If you're dead set on a textual interface, then you may be interested in Droplet, which converts between coffeescript and blockly representation at the click of a mouse. Since Droplet was super popular on proggit this week, I assumed boo_radly was framing the post to talk about it, and I'm surprised I'll be the first to mention it in thread.

Beyond their application as teaching tools, this technology has a really important set of use cases: allowing people to write code for webapps cleanly. Have you ever tried to write a ticket query in RequestTracker? The 'easy form' is super terrible and I often find myself just writing text queries by hand and having to guess at the syntax. Have you ever written a mail filter chain in Zimbra? It's completely horrorshow. Tools like droplet give web designers the opportunity to write a query page that isn't a complete failure.
posted by pwnguin at 6:32 PM on September 4 [2 favorites]


I started the first game, "Puzzle", and got lost for ten minutes, thinking about what type of duck that was, and how that question might relate to duck typing.

But I say if it gets kids interested, then do it. My introduction to programming was getting one of these working, but that's not going to appeal to everyone.
posted by benito.strauss at 6:37 PM on September 4 [1 favorite]


My 9 year old was having a great time this evening with this. We'd/she's played with the maze part a while ago; the rest of the puzzles are a great update.

They're very well done. The "heading" for the birds, with the angle interface that you can drag, was especially nice, as was the limited selection of angles for the turtle part. She's had no exposure to angle measure, as far as I know, so she could just try all the angles to make the pentagram until she found the one that worked. Tend experimental aspect of it is really nice.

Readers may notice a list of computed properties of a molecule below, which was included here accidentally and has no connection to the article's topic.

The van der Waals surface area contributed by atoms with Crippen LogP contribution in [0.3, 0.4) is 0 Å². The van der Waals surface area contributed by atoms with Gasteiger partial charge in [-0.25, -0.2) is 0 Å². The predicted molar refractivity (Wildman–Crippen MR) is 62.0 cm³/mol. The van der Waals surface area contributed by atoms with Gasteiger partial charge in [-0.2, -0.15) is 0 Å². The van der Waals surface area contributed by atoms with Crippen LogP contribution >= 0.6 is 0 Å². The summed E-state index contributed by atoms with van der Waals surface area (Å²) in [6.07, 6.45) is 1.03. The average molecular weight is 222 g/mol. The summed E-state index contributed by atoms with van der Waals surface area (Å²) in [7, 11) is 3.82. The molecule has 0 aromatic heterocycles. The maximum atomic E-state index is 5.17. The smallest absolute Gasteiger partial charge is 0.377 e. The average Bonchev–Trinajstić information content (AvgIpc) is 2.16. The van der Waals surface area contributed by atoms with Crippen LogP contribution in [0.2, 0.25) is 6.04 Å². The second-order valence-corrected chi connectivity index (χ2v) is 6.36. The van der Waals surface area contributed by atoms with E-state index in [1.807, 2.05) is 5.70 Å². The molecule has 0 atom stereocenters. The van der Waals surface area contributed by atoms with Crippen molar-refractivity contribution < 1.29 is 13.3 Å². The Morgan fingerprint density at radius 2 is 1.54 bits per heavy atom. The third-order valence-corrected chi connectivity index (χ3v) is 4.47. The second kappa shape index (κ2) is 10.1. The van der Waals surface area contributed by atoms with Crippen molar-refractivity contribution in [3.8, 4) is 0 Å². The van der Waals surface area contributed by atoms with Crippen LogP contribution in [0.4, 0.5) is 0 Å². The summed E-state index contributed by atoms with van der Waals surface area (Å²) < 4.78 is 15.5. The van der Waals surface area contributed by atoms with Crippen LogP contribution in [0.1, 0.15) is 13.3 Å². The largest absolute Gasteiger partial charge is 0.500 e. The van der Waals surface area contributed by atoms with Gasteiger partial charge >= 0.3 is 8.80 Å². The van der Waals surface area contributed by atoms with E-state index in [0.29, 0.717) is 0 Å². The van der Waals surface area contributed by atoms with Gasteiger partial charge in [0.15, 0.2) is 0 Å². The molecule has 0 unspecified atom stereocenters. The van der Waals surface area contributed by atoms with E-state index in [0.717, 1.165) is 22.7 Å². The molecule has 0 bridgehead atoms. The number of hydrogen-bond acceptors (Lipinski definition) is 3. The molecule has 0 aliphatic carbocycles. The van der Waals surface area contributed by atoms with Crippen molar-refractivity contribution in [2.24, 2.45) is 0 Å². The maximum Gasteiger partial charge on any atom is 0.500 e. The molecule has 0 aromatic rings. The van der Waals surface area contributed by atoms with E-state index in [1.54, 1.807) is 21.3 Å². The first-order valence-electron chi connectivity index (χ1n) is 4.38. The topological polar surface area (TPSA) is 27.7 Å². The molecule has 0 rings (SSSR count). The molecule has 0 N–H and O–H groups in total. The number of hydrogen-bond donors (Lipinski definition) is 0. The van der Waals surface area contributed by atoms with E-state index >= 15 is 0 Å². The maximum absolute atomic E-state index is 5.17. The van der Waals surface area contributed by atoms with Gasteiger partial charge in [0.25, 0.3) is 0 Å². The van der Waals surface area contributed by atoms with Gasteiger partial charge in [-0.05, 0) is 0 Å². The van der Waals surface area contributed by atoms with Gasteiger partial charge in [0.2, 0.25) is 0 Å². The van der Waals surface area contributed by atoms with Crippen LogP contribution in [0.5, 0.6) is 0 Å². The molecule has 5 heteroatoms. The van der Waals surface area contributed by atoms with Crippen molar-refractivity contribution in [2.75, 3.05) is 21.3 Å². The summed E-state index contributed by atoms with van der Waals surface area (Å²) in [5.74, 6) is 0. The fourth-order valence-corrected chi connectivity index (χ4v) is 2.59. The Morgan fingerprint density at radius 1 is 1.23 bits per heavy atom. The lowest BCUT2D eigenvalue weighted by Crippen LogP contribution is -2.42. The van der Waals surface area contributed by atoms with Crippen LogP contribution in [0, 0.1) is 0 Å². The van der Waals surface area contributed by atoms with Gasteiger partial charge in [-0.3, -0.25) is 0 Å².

I also appreciated on the maze one that there was a more "girly" option---in addition to a google-maps-like interface, there was a dude in a spacesuit traveling along pipes and a panda traveling along bamboo. She was pleased with the panda option.
posted by leahwrenn at 8:51 PM on September 4


Pond #5 has got me completely stumped. I think it's missing some explanation of how while loops work, maybe, which is almost always where I get stuck when trying to learn to program.
posted by cthuljew at 3:42 AM on September 5


My 8 year old enjoyed the first several mazes.

As for LOGO, it was my first introduction to programming and I love it, but I honestly like this better as a first introduction. Its more structured, the graphical interface makes syntax errors (the bane of many first time programmers, especially kids) an impossibility, and by setting discrete goals rather than the sandbox that is LOGO it is easier to introduce concepts and present challenges.

LOGO is a sandbox. This is a more linear and structured environment. Both have their uses, but for absolute beginners a more linear and structured environment is a definite plus.

And, as others have mentioned, they have a mini-LOGO built in later, and there's plenty of LOGO implementations out there (free even), so that after going through this you can show the kid LOGO and they'll be able to jump into it more easily and have some idea of what they can do, what they might want to do, etc.
posted by sotonohito at 5:57 AM on September 5


As used in code.org, complete with tutorial videos by Mark Zuckerberg and Bill Gates.
posted by vasi at 11:41 PM on September 5